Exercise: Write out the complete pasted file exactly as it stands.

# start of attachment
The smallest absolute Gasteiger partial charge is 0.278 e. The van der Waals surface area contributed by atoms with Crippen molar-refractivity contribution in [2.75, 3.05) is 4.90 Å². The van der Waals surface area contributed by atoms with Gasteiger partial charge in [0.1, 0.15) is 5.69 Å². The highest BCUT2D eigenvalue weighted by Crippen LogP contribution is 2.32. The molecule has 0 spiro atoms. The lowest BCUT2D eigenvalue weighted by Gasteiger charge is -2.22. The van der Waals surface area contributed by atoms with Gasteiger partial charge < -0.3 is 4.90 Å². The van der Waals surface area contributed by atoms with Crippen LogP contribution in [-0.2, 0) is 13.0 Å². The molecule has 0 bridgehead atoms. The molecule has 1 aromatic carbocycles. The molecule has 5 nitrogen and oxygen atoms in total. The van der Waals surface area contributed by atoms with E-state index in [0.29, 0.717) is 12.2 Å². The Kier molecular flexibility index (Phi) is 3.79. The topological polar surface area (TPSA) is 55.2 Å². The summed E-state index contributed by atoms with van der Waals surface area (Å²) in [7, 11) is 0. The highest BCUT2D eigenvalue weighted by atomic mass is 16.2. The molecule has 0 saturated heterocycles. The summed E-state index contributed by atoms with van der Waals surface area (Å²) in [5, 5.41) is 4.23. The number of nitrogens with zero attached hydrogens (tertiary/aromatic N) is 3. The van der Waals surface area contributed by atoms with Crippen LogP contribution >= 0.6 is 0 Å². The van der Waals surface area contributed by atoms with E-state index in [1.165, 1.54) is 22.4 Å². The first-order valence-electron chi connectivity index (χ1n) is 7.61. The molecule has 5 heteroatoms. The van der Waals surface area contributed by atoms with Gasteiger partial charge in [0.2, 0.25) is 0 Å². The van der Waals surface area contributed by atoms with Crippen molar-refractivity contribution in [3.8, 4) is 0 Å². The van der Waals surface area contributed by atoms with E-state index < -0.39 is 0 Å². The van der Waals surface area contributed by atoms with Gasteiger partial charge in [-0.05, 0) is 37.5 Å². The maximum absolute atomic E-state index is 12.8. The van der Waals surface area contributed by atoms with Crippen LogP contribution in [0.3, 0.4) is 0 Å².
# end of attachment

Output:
The smallest absolute Gasteiger partial charge is 0.278 e. The van der Waals surface area contributed by atoms with Crippen molar-refractivity contribution in [2.75, 3.05) is 4.90 Å². The van der Waals surface area contributed by atoms with Gasteiger partial charge in [0.1, 0.15) is 5.69 Å². The highest BCUT2D eigenvalue weighted by Crippen LogP contribution is 2.32. The molecule has 0 spiro atoms. The lowest BCUT2D eigenvalue weighted by Gasteiger charge is -2.22. The van der Waals surface area contributed by atoms with Gasteiger partial charge < -0.3 is 4.90 Å². The van der Waals surface area contributed by atoms with Crippen LogP contribution in [-0.2, 0) is 13.0 Å². The molecule has 0 bridgehead atoms. The molecule has 1 aromatic carbocycles. The molecule has 5 nitrogen and oxygen atoms in total. The van der Waals surface area contributed by atoms with E-state index in [0.29, 0.717) is 12.2 Å². The Kier molecular flexibility index (Phi) is 3.79. The topological polar surface area (TPSA) is 55.2 Å². The summed E-state index contributed by atoms with van der Waals surface area (Å²) in [7, 11) is 0. The highest BCUT2D eigenvalue weighted by atomic mass is 16.2. The molecule has 0 saturated heterocycles. The summed E-state index contributed by atoms with van der Waals surface area (Å²) in [5, 5.41) is 4.23. The number of nitrogens with zero attached hydrogens (tertiary/aromatic N) is 3. The van der Waals surface area contributed by atoms with Crippen LogP contribution >= 0.6 is 0 Å². The van der Waals surface area contributed by atoms with E-state index in [1.165, 1.54) is 22.4 Å². The first-order valence-electron chi connectivity index (χ1n) is 7.61. The molecule has 5 heteroatoms. The van der Waals surface area contributed by atoms with Gasteiger partial charge in [0.2, 0.25) is 0 Å². The van der Waals surface area contributed by atoms with Crippen molar-refractivity contribution in [3.8, 4) is 0 Å². The van der Waals surface area contributed by atoms with E-state index < -0.39 is 0 Å². The van der Waals surface area contributed by atoms with Gasteiger partial charge in [-0.05, 0) is 37.5 Å². The maximum absolute atomic E-state index is 12.8. The van der Waals surface area contributed by atoms with Crippen LogP contribution in [0.3, 0.4) is 0 Å².